When it comes to a mutt’s average lifespan, it usually boils down to the mixed breed dog’s weight.

canine life expectancy

On average, mixed-breed dogs under 20 pounds had an average lifespan of 11 years. Mixed breed dogs over 90 pounds had an average lifespan of 8 years.

Do Spayed/Neutered Dogs Live Longer? 

Spayed and neutered dogs tend to live longer than their intact counterparts

An important thing to note is that the increased lifespan effect is much more significant in female dogs than male dogs. Regardless, spayed and neutered dogs are less at risk of developing infections along with behavioral issues so there are certainly many pros to considering spaying/neutering your dog.

Does a Dog’s Size Influence His Lifespan? 

small dogs live longer than big dogs

When it comes to a dog’s lifespan, size certainly matters. In a 2013 study published in The American Naturalist, researchers found that large dogs age significantly faster than small ones

For example, one data point found that Chihuahuas live an average of 39% longer than Newfoundland dogs. Hence, smaller dogs typically lead longer lives than larger canine companions. 

What Is the Record for the Oldest Dog Ever?

The oldest dog ever on record was an Australian cattle dog named Bluey who lived for an incredible 29 long years! This is kind of surprising, as Australian cattle dogs are medium-sized pups, weighing about 30 pounds. This just goes to show that there are always outliers amongst dog lifespan norms.

Do Dogs Live Longer than Wolves? 

lifespan of wolves

Given that domestic dogs spring from within the wolf family tree, it makes sense to consider the lifespans of these wild-living canines when thinking about canine longevity

We can’t determine the average lifespan of the direct ancestor of modern dogs, but we can get some clues from some of the wolf species still walking around on the planet (domestic dogs don’t descend directly from any living wolves — they descend from a now-extinct relative of gray wolves).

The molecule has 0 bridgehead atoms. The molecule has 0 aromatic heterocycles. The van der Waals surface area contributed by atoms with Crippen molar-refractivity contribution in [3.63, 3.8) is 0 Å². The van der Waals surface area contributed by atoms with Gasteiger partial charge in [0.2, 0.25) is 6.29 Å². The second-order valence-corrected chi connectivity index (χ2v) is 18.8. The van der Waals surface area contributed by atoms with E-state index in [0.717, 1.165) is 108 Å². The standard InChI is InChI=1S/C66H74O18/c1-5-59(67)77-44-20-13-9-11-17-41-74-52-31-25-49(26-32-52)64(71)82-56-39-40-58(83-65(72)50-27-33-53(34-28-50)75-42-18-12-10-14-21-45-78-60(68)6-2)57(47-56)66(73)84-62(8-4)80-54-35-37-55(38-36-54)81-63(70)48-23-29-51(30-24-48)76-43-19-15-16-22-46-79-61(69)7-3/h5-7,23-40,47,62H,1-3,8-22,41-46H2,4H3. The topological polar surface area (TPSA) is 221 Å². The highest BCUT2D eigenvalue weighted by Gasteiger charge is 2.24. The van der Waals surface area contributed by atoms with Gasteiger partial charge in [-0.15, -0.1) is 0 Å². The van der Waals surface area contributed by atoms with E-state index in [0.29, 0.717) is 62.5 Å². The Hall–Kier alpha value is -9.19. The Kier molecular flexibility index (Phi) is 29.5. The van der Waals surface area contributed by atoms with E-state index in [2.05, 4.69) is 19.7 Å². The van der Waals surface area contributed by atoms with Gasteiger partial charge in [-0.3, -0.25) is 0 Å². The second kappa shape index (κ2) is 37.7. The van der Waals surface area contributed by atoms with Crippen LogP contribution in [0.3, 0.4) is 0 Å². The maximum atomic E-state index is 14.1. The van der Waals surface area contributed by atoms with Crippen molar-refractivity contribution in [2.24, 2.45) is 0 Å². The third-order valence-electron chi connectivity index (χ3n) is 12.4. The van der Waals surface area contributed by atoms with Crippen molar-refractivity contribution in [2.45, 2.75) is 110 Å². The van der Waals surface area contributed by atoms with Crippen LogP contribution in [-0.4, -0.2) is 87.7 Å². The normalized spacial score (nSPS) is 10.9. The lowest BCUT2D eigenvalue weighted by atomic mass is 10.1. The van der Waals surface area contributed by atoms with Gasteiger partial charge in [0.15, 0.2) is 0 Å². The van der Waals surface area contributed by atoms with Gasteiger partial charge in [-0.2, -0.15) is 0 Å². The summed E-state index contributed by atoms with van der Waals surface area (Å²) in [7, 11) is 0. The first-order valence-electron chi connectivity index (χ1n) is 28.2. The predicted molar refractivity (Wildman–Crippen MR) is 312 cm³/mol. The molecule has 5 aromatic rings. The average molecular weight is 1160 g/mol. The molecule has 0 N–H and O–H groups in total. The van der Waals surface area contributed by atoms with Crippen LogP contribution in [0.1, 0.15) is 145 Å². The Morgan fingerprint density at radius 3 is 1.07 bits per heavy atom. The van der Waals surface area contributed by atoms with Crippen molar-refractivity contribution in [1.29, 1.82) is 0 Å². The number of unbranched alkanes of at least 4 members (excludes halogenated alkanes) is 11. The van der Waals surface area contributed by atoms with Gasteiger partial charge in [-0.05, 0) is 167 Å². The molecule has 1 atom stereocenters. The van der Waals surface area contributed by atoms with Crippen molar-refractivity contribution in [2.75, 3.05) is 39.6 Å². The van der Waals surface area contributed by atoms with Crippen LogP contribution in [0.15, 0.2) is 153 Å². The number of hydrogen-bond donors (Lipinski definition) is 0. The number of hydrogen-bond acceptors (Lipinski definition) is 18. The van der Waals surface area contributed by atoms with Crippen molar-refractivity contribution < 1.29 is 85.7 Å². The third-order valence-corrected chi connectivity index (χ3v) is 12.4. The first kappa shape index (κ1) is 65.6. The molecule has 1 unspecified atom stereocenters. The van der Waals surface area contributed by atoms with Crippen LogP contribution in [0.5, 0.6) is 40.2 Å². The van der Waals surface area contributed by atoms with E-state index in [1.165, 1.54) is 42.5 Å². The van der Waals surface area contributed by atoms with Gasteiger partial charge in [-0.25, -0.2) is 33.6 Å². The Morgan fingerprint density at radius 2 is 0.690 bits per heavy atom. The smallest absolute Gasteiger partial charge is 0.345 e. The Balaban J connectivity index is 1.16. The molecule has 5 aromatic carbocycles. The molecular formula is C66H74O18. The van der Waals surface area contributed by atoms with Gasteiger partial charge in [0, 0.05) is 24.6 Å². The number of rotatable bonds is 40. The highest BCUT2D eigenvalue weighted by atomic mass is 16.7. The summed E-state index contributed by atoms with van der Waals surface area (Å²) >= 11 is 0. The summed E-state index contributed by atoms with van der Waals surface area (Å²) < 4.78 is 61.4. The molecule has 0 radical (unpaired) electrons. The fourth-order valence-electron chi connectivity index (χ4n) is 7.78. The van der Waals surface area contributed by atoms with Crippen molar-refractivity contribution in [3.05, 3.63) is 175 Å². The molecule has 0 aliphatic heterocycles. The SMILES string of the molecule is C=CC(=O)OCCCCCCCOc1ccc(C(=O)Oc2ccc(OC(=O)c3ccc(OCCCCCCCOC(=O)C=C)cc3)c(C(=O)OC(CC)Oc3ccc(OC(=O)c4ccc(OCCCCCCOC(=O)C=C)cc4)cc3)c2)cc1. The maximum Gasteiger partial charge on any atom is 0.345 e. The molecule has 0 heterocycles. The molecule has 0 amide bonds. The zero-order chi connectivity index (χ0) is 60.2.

As it turns out, domestic dogs outlive wild wolves

Gray wolves live an average of 6 to 8 years while red wolves usually live for 5 or 6 years. However, some wolves undoubtedly exceed this average, with some individuals living up to 13 years or longer. 

It’s important to note that part of the reason wolves have a shorter average lifespan than dogs is due to their high puppy mortality rate; some estimates contend that 40 to 60 percent of wolf puppies die — mainly due to starvation. But it’s worth noting that wolves kept in captivity can live between 12 and 15 years

What Kinds of Things Can You Do to Help Your Dog Live Longer? 

helping your dog live a long time

While genetics certainly play their part in your dog’s livelihood, you can help your furry friend stay around as long as possible by committing to a couple of essential practices. 

For one thing, it’s important to stay up to date on your pup’s visits to the vet. This includes staying on top of all necessary vaccinations and medications. You’ll also want to make sure that your furry friend eats a high-quality, healthy dog food and gets an appropriate amount of exercise on a daily basis. 

And if you haven’t found your best buddy just yet, be sure to seek out a reputable dog breeder and inquire about your future friend’s health history. Should you adopt (which is awesome!) make sure you speak with the animal shelter about your dog’s current and projected state of health. 


Though our time with our dogs is limited, understanding their expected lifespan can help us not take our furry friends for granted. After all, our four-footers make our lives truly meaningful.

How old is your furry friend? What type of dog do you have? We’d love to hear all about it in the comments below! 

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Written by

Kate Brunotts

Kate is a dog-loving content specialist with over a decade of canine-care experience. She is currently a professional dog walker and pet sitter, with previous experience working at the Heart of Chelsea Animal Hospital in Manhattan. When not spending time with four-footers, she can usually be found crafting top-notch dog-care articles that pet parents can trust. Kate loves dogs of all shapes and sizes, but Bernese Mountain Dogs hold a special place in her heart.